50

I've got a problem with Nautilus in Ubuntu 12.04 LTS.

When I run the command gksu nautilus /, the password ask box appears and I type my super-user password, then the password box disappears and Nautilus is not opened.

When I try to open Nautilus as a normal user in with the command nautilus, the folder is opened.

When I try in terminal

$ sudo nautilus

I got the following error

$ sudo nautilus /

** (nautilus:8523): WARNING **: Command line `dbus-launch --autolaunch=2c8ce9b7da2257c2609b749700000007 --binary-syntax --close-stderr' exited with non-zero exit status 1: Autolaunch error: X11 initialization failed.\n Could not parse arguments: Cannot open display:

How can I fix this error?

  • You could also try installing nemo (linux mint file browser), which has an "open as root" option. – user132550 Feb 16 '13 at 11:06
  • sudo su nautilus this worked for me too, assuming you set up your root password and sign in – bmendonc Jul 1 '13 at 0:16
43

Try:

gksudo nautilus

Then type your own password just like when using sudo.

Gksudo man page: http://linux.die.net/man/1/gksudo

  • yes, I type my own password ,but no folder window open up. – Pho swan Jun 28 '12 at 7:17
  • 1
    I use Ubuntu 12.04 LTS 2 week ago, and i m ok will gksu nautilus command. and yesterday, I face with that problem, type comand " gksu nautilus / " and I type my password . no folder window open up .. so, i cant edit some file in root. – Pho swan Jun 28 '12 at 7:26
  • what about: "DISPLAY=:0 gksudo nautilus" or debug mode "gksudo -d nautilus" – jaywink Jun 28 '12 at 9:35
  • 4
    gksudo didn't work for ubuntu 17 and later! – Anh-Thi DINH Jul 11 '18 at 19:16
34

How to run Gedit AND Nautilus as administrator with pkexec instead of gksu or gksudo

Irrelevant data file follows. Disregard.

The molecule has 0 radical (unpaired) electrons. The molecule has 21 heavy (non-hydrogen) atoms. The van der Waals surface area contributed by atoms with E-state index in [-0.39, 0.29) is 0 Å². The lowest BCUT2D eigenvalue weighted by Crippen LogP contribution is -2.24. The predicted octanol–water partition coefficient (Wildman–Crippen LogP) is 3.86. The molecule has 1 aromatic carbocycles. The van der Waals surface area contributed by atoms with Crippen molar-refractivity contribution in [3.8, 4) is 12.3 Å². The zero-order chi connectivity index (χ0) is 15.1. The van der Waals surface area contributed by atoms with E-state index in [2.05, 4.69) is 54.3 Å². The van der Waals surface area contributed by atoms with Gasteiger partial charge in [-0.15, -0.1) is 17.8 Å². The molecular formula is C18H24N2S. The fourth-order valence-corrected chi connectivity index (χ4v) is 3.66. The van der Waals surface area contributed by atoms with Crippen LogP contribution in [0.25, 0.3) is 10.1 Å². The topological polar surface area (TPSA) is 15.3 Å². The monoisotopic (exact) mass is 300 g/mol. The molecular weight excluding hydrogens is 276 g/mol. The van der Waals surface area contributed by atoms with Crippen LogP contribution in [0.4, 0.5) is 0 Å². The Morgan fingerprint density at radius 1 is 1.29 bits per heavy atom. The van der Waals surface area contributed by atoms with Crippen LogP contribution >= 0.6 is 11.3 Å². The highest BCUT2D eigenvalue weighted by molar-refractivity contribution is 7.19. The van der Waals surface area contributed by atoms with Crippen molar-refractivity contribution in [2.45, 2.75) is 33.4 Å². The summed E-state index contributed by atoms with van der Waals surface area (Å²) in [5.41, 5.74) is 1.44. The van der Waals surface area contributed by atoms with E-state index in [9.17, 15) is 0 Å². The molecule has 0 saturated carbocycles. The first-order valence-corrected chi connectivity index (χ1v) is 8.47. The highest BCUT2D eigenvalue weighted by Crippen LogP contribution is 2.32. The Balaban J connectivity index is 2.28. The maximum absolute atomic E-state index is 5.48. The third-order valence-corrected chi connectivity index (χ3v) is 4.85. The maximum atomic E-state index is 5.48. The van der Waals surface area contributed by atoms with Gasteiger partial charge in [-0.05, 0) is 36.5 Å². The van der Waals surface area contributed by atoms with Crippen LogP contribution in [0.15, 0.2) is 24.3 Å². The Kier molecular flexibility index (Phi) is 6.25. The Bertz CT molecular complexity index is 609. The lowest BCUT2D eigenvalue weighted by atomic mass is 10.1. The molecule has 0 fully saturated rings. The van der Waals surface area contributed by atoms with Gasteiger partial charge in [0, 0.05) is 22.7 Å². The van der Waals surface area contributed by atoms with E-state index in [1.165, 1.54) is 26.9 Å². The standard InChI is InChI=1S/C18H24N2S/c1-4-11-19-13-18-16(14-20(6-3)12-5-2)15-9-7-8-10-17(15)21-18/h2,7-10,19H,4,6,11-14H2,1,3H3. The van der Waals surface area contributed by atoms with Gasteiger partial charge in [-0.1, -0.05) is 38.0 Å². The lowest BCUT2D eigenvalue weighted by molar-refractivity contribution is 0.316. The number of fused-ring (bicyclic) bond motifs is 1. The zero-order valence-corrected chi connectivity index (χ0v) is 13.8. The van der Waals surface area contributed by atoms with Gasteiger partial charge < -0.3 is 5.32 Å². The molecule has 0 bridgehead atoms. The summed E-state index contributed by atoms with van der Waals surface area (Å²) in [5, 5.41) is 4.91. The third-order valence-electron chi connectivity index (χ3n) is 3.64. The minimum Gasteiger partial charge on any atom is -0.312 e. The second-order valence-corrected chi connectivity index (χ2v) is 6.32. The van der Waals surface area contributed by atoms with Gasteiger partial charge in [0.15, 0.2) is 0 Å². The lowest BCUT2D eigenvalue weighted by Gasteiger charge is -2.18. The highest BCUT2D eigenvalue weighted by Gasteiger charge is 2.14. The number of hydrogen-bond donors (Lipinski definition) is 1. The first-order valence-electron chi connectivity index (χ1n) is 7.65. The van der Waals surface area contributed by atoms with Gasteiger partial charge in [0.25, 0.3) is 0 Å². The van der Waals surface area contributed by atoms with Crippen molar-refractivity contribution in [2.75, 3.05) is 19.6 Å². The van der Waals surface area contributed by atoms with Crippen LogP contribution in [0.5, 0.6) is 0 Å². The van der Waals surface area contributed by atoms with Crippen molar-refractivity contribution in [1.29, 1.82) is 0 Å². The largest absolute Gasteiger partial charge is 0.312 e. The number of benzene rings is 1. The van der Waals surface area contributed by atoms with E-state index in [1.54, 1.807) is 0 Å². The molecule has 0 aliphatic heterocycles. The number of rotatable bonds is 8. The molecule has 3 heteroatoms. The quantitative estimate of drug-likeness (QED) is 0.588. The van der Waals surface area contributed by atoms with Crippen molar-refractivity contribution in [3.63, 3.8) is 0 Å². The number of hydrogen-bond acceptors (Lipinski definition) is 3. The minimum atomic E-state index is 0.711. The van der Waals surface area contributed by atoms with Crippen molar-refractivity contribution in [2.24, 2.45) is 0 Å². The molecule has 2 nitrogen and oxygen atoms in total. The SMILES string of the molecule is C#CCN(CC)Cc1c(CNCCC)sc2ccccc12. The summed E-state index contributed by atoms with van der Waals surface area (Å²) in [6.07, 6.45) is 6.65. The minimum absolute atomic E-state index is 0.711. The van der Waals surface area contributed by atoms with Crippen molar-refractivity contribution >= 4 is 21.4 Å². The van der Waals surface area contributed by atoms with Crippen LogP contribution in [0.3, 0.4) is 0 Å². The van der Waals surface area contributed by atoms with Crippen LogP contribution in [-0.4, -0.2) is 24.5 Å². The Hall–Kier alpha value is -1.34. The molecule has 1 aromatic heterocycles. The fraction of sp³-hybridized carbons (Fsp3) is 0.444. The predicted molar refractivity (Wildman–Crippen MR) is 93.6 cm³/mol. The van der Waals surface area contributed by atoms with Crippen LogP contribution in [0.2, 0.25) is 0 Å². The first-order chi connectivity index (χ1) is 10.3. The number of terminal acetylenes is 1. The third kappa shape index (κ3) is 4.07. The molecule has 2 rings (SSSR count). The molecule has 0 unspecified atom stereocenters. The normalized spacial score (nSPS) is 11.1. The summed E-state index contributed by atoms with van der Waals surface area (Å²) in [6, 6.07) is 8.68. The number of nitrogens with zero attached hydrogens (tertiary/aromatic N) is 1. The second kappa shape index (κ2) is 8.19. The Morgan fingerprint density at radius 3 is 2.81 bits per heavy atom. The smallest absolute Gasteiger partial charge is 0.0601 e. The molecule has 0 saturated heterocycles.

GVfs method tested in Ubuntu 18.04

Use the GVfs admin backend, just add admin:// to the beginning of the full path to your preferred directory.

Open Nautilus the usual way and press Ctrl+L to enable typing in the address-bar, and then enter for example admin:///usr/ to open the /usr/ directory.

Enter your admin password when prompted and you will see something like this:

enter image description here

At this point clicking on the folders with locks will open with admin privileges.

You may bookmark a folder that is opened with admin:/// prefix. When you click on such a bookmark later you may be prompted for the admin password again.

Alternatively, from the Terminal open nautilus with the argument admin:///usr/:

nautilus admin:///usr/

to open the /usr/ directory as root in Nautilus.

Editing text files with admin privileges

From Nautilus opened in this way, if you click on a text file that needs admin privileges, you will be prompted for password again, before it opens in your default editor such as Gedit.

If you are using Ubuntu 17.10

The following method does not work with Wayland by default. There are some workarounds. The easiest one is not to use Wayland. How do you switch from Wayland back to Xorg in Ubuntu 17.10? Other alternatives are described in Why don't gksu/gksudo or launching a graphical application with sudo work with Wayland?

Ubuntu will switch back to Xorg by default in 18.04 LTS and the workarounds will not be needed then.

Original answer

Source: WebUpd8

gksu hasn't been updated since 2009 and is not recommended any more. In fact, Ubuntu no longer ships with gksu by default (though it may be installed for many of you, because some apps still depend on it) and it may even be completely removed at some point.

Nautilus admin adds PolicyKit files for both Nautilus and Gedit and it allows opening a file or folder from Nautilus as root, via PolicyKit:

To install Nautilus Admin in Ubuntu, open a terminal by pressing Ctrl+Alt+T and use the following command:

sudo apt-get install nautilus-admin

And to restart Nautilus use either of the following commands:

nautilus -q or killall nautilus

After this when you right click on a folder you will see:

enter image description here

If you right click on a text file editable by Gedit you will see:

enter image description here

Then you will be prompted for password:

enter image description here

Related question: "Open in terminal" not working on nautilus as root

Finally, installing nautilus-admin also allows opening nautilus as root from the command line. Use the following command instead of gksu or gksudo:

pkexec nautilus 

to open nautilus as root.

Hope this helps